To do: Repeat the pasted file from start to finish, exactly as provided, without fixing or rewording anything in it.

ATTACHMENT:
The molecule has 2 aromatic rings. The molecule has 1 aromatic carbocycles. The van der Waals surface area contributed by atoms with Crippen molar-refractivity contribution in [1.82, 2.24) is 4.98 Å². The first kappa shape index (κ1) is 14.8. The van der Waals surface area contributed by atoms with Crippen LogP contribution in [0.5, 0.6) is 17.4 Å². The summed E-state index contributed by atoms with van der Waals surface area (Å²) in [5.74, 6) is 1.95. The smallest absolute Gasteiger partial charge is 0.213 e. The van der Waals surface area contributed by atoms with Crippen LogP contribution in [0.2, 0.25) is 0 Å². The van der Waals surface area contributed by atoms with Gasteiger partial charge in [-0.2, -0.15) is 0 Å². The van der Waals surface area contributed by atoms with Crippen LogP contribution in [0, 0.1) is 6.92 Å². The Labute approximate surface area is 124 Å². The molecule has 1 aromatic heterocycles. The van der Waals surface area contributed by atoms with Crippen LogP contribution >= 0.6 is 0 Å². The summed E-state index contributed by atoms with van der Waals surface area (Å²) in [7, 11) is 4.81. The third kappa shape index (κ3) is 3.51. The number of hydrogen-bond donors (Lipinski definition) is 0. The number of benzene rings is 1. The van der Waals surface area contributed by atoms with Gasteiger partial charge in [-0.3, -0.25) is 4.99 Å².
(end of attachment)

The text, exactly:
The molecule has 2 aromatic rings. The molecule has 1 aromatic carbocycles. The van der Waals surface area contributed by atoms with Crippen molar-refractivity contribution in [1.82, 2.24) is 4.98 Å². The first kappa shape index (κ1) is 14.8. The van der Waals surface area contributed by atoms with Crippen LogP contribution in [0.5, 0.6) is 17.4 Å². The summed E-state index contributed by atoms with van der Waals surface area (Å²) in [5.74, 6) is 1.95. The smallest absolute Gasteiger partial charge is 0.213 e. The van der Waals surface area contributed by atoms with Crippen LogP contribution in [0.2, 0.25) is 0 Å². The van der Waals surface area contributed by atoms with Gasteiger partial charge in [-0.2, -0.15) is 0 Å². The van der Waals surface area contributed by atoms with Crippen LogP contribution in [0, 0.1) is 6.92 Å². The Labute approximate surface area is 124 Å². The molecule has 1 aromatic heterocycles. The van der Waals surface area contributed by atoms with Crippen LogP contribution >= 0.6 is 0 Å². The summed E-state index contributed by atoms with van der Waals surface area (Å²) in [7, 11) is 4.81. The third kappa shape index (κ3) is 3.51. The number of hydrogen-bond donors (Lipinski definition) is 0. The number of benzene rings is 1. The van der Waals surface area contributed by atoms with Gasteiger partial charge in [-0.3, -0.25) is 4.99 Å².